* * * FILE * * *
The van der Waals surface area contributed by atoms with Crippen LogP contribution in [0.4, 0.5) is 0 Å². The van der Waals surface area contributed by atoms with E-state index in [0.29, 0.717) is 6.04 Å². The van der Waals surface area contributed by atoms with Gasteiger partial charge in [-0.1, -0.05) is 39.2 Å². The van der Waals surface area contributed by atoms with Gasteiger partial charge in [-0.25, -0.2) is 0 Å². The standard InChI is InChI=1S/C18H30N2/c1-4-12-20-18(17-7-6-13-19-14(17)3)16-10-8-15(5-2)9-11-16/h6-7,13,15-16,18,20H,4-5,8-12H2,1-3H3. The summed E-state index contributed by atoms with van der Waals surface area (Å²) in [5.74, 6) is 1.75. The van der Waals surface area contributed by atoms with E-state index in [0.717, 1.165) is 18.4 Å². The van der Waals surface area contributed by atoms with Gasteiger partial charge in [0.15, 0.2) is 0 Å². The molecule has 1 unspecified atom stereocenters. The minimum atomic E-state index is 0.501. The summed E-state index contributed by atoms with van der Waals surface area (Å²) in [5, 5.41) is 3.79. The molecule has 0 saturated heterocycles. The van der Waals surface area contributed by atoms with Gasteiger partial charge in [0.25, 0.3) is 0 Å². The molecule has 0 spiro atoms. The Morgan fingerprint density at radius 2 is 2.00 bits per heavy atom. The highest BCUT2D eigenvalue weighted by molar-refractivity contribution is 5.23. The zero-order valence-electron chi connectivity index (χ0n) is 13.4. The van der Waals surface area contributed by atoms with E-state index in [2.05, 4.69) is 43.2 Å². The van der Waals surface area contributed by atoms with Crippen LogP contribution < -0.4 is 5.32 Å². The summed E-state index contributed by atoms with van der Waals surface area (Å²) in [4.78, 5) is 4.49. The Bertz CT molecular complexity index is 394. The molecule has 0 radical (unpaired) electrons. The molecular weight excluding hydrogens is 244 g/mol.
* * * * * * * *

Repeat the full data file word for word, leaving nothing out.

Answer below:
The van der Waals surface area contributed by atoms with Crippen LogP contribution in [0.4, 0.5) is 0 Å². The van der Waals surface area contributed by atoms with E-state index in [0.29, 0.717) is 6.04 Å². The van der Waals surface area contributed by atoms with Gasteiger partial charge in [-0.1, -0.05) is 39.2 Å². The van der Waals surface area contributed by atoms with Gasteiger partial charge in [-0.25, -0.2) is 0 Å². The standard InChI is InChI=1S/C18H30N2/c1-4-12-20-18(17-7-6-13-19-14(17)3)16-10-8-15(5-2)9-11-16/h6-7,13,15-16,18,20H,4-5,8-12H2,1-3H3. The summed E-state index contributed by atoms with van der Waals surface area (Å²) in [5.74, 6) is 1.75. The van der Waals surface area contributed by atoms with E-state index in [0.717, 1.165) is 18.4 Å². The van der Waals surface area contributed by atoms with Gasteiger partial charge in [0.15, 0.2) is 0 Å². The molecule has 1 unspecified atom stereocenters. The minimum atomic E-state index is 0.501. The summed E-state index contributed by atoms with van der Waals surface area (Å²) in [5, 5.41) is 3.79. The molecule has 0 saturated heterocycles. The van der Waals surface area contributed by atoms with Gasteiger partial charge in [0.25, 0.3) is 0 Å². The molecule has 0 spiro atoms. The Morgan fingerprint density at radius 2 is 2.00 bits per heavy atom. The highest BCUT2D eigenvalue weighted by molar-refractivity contribution is 5.23. The zero-order valence-electron chi connectivity index (χ0n) is 13.4. The van der Waals surface area contributed by atoms with E-state index in [2.05, 4.69) is 43.2 Å². The van der Waals surface area contributed by atoms with Crippen LogP contribution < -0.4 is 5.32 Å². The summed E-state index contributed by atoms with van der Waals surface area (Å²) in [4.78, 5) is 4.49. The Bertz CT molecular complexity index is 394. The molecule has 0 radical (unpaired) electrons. The molecular weight excluding hydrogens is 244 g/mol.